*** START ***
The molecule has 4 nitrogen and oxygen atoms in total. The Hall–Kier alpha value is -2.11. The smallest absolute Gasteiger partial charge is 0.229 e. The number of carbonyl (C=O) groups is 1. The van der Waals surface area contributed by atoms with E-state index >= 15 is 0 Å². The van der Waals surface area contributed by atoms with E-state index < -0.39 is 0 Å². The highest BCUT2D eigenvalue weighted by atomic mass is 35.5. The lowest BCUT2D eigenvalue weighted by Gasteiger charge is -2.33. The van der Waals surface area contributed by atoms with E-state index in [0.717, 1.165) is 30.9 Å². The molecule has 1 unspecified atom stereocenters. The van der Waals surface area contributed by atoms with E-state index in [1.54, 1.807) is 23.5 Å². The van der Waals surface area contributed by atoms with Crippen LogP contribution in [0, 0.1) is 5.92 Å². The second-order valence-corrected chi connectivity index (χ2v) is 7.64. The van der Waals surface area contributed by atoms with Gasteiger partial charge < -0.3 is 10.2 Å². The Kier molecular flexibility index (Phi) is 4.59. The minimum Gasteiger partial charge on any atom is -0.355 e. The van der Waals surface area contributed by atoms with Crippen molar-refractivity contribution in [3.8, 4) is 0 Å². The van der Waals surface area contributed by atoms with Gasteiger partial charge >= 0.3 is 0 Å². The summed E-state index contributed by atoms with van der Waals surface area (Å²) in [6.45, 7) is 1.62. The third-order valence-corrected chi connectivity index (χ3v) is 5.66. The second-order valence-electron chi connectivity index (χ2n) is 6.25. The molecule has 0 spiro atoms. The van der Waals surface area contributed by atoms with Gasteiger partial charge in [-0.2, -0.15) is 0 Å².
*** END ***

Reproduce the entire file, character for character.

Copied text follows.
The molecule has 4 nitrogen and oxygen atoms in total. The Hall–Kier alpha value is -2.11. The smallest absolute Gasteiger partial charge is 0.229 e. The number of carbonyl (C=O) groups is 1. The van der Waals surface area contributed by atoms with E-state index >= 15 is 0 Å². The van der Waals surface area contributed by atoms with E-state index < -0.39 is 0 Å². The highest BCUT2D eigenvalue weighted by atomic mass is 35.5. The lowest BCUT2D eigenvalue weighted by Gasteiger charge is -2.33. The van der Waals surface area contributed by atoms with E-state index in [0.717, 1.165) is 30.9 Å². The molecule has 1 unspecified atom stereocenters. The van der Waals surface area contributed by atoms with E-state index in [1.54, 1.807) is 23.5 Å². The van der Waals surface area contributed by atoms with Crippen LogP contribution in [0, 0.1) is 5.92 Å². The second-order valence-corrected chi connectivity index (χ2v) is 7.64. The van der Waals surface area contributed by atoms with Gasteiger partial charge < -0.3 is 10.2 Å². The Kier molecular flexibility index (Phi) is 4.59. The minimum Gasteiger partial charge on any atom is -0.355 e. The van der Waals surface area contributed by atoms with Crippen molar-refractivity contribution in [3.8, 4) is 0 Å². The van der Waals surface area contributed by atoms with Gasteiger partial charge >= 0.3 is 0 Å². The summed E-state index contributed by atoms with van der Waals surface area (Å²) in [6.45, 7) is 1.62. The third-order valence-corrected chi connectivity index (χ3v) is 5.66. The second-order valence-electron chi connectivity index (χ2n) is 6.25. The molecule has 0 spiro atoms. The van der Waals surface area contributed by atoms with Gasteiger partial charge in [-0.2, -0.15) is 0 Å².